Obesity: A growing problem

Obesity: A growing problem

Symposium addresses weight issues in Americans and how to combat them

By Jesef Williams

Emma Smith looks and feels like a different person.

After years of struggling with her weight, the Jacksonville woman decided to take control of her life. Through mental focus, exercise and the elimination of unhealthy foods, Smith is now 60 pounds lighter and eager to share her story with anyone who needs encouragement.

“I look in the mirror, and I’m a different person,” said Smith, who listed fried meats and soda as specific items she removed from her diet. “When you lose weight, you have a good feeling about yourself.”

Smith’s success story was part of a multifaceted symposium centered on achieving a healthy weight and reducing obesity. The event was held May 31 inside the Learning Resource Center auditorium on the UF Health Jacksonville campus.

The eight-hour event featured other patients who’ve battled obesity, as well as UF researchers and health care providers from the Gainesville and Jacksonville campuses. Those faculty members talked about obesity-related trends and data, and issues related to the health care of overweight patients. Community members also spoke.

Madeline Joseph, M.D., a professor of emergency medicine at the UF College of Medicine – Jacksonville, shared research about pediatric obesity. According to her studies, severe obesity affects between 4 and 6 percent of all youth.

She said she has seen an increased number of children experiencing pain in their knees and neck. Shortness of breath is also a major issue.

“Obesity is the new pediatric disease,” Joseph said. “It’s real.”

Worldwide, about 2 billion people are overweight, and the United States claims 13 percent of that total, said Kenneth Cusi, M.D., division chief of endocrinology, diabetes and metabolism at the College of Medicine in Gainesville.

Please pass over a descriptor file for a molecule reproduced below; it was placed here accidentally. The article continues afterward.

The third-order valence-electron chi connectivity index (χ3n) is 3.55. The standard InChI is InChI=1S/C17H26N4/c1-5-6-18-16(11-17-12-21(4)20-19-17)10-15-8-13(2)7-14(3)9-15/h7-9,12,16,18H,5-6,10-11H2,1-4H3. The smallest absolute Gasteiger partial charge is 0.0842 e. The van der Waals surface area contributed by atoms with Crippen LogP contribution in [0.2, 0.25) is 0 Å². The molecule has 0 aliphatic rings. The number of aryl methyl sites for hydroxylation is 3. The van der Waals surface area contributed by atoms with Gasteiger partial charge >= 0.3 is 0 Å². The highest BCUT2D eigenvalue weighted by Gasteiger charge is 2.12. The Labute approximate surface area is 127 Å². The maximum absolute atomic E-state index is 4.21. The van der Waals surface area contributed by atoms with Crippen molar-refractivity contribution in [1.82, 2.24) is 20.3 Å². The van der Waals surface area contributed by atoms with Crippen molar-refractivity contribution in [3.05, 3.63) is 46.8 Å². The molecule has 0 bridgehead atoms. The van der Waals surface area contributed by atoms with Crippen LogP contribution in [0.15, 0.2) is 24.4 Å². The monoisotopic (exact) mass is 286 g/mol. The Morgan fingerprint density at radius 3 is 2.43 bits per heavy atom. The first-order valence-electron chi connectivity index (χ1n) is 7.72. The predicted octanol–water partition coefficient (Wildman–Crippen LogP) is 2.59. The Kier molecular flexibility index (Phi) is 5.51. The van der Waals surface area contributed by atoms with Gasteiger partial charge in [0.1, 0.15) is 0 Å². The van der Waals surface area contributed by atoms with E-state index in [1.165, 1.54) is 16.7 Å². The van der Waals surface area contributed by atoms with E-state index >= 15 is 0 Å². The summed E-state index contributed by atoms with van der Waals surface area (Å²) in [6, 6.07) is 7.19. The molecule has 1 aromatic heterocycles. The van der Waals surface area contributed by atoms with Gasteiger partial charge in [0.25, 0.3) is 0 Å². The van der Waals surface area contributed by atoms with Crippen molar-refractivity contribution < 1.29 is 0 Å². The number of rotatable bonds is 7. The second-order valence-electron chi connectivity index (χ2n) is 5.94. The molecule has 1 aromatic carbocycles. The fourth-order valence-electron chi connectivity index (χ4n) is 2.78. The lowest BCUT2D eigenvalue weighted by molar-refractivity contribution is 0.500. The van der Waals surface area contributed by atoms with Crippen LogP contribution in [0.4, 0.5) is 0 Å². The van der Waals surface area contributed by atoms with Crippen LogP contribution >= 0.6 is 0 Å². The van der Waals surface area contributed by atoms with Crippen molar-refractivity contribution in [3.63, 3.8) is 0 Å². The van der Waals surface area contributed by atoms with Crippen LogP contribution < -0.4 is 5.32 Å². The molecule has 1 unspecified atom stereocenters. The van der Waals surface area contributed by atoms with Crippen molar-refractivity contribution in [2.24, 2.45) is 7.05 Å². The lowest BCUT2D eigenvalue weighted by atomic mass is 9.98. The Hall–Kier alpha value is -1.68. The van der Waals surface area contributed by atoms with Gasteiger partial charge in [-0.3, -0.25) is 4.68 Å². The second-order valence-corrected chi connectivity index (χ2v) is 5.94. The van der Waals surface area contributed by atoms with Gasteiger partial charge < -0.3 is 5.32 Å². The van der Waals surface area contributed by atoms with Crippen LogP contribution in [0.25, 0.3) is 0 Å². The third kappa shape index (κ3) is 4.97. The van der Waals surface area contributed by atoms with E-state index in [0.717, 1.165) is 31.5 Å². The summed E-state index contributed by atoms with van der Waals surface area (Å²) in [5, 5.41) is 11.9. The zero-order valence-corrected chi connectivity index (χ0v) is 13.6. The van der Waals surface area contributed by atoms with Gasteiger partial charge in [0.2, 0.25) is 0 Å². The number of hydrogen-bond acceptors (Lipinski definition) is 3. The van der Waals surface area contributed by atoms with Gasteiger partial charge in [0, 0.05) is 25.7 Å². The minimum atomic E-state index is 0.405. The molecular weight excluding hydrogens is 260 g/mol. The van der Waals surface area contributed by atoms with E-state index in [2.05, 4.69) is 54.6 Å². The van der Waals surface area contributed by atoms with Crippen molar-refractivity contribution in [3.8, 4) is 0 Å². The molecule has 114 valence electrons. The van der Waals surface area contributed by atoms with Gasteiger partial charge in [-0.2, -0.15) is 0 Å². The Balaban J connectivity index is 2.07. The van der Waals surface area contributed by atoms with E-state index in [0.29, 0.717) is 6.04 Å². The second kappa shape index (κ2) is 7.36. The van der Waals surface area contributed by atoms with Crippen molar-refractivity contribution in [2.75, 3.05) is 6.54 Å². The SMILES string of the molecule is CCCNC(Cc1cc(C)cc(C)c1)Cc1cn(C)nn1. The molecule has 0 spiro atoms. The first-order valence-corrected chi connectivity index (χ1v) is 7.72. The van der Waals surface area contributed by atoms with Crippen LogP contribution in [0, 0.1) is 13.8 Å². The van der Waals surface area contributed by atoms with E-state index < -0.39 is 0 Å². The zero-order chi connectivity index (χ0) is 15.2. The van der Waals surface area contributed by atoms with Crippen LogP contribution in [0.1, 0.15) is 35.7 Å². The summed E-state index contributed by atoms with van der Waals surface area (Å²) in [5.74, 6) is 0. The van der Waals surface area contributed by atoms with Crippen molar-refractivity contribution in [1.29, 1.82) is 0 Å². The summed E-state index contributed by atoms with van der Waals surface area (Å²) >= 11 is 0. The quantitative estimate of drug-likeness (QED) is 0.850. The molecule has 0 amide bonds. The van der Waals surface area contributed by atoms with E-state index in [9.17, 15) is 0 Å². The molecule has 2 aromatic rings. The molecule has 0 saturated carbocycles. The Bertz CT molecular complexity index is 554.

He said diabetes is a problem across the globe. However, it can be prevented, largely by maintaining a healthy weight. In addition to diabetes, obesity often leads to hypertension and cardiovascular disease.

During a later discussion about doctor-patient relationships, Cusi said it’s essential for providers to speak clearly and in a relatable fashion when explaining health matters to patients.

“You have to communicate in a way that’s understandable,” he said. “If the patient understands the treatment, they’ll do a better job of taking care of themselves.”

Tra’Chella Johnson Foy, M.D., an assistant professor of community health and family medicine in Jacksonville, believes it takes a “coordinated effort among the entire community” to successfully address obesity. She adds that society now mistakenly says it’s OK for people to be overweight.

“Obesity has been de-stigmatized to where it’s the norm,” Johnson Foy said.

The symposium was a collaborative effort among several UF Health entities, including the UF Clinical and Translational Science Institute and the Health Disparities Research and Intervention Program. It is part of a series of events collectively titled the Multidisciplinary Academic-Community Symposium Series to Build an Obesity Disparities Research Infrastructure and Agenda.